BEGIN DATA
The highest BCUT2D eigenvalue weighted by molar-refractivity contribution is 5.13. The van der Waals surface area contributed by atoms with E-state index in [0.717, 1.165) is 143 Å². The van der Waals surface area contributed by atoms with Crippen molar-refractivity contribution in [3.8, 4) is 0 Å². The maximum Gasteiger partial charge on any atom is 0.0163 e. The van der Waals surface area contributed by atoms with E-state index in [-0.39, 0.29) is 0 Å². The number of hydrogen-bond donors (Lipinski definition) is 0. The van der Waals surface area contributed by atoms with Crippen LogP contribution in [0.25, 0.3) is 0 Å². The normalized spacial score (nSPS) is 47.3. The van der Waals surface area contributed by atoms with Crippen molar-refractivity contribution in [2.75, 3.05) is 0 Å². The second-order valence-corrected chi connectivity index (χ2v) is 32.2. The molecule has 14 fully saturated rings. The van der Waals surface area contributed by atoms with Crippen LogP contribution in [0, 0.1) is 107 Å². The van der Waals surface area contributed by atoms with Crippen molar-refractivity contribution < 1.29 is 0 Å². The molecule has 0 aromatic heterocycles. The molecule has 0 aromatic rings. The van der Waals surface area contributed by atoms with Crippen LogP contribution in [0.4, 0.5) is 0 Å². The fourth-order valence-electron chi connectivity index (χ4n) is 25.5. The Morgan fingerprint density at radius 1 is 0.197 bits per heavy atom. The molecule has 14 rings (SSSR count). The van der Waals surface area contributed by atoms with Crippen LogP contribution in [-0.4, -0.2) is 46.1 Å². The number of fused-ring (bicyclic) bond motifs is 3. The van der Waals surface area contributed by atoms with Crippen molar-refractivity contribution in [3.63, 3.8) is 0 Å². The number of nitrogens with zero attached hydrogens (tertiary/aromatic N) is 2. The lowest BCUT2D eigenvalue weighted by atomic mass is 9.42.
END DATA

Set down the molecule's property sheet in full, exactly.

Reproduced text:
The highest BCUT2D eigenvalue weighted by molar-refractivity contribution is 5.13. The van der Waals surface area contributed by atoms with E-state index in [0.717, 1.165) is 143 Å². The van der Waals surface area contributed by atoms with Crippen molar-refractivity contribution in [3.8, 4) is 0 Å². The maximum Gasteiger partial charge on any atom is 0.0163 e. The van der Waals surface area contributed by atoms with E-state index in [-0.39, 0.29) is 0 Å². The number of hydrogen-bond donors (Lipinski definition) is 0. The van der Waals surface area contributed by atoms with Crippen LogP contribution in [0.25, 0.3) is 0 Å². The normalized spacial score (nSPS) is 47.3. The van der Waals surface area contributed by atoms with Crippen molar-refractivity contribution in [2.75, 3.05) is 0 Å². The second-order valence-corrected chi connectivity index (χ2v) is 32.2. The molecule has 14 fully saturated rings. The van der Waals surface area contributed by atoms with Crippen LogP contribution in [0, 0.1) is 107 Å². The van der Waals surface area contributed by atoms with Crippen molar-refractivity contribution < 1.29 is 0 Å². The molecule has 0 aromatic heterocycles. The molecule has 0 aromatic rings. The van der Waals surface area contributed by atoms with Crippen LogP contribution in [0.4, 0.5) is 0 Å². The fourth-order valence-electron chi connectivity index (χ4n) is 25.5. The Morgan fingerprint density at radius 1 is 0.197 bits per heavy atom. The molecule has 14 rings (SSSR count). The van der Waals surface area contributed by atoms with Crippen LogP contribution in [-0.4, -0.2) is 46.1 Å². The number of fused-ring (bicyclic) bond motifs is 3. The van der Waals surface area contributed by atoms with Crippen molar-refractivity contribution in [3.63, 3.8) is 0 Å². The number of nitrogens with zero attached hydrogens (tertiary/aromatic N) is 2. The lowest BCUT2D eigenvalue weighted by atomic mass is 9.42.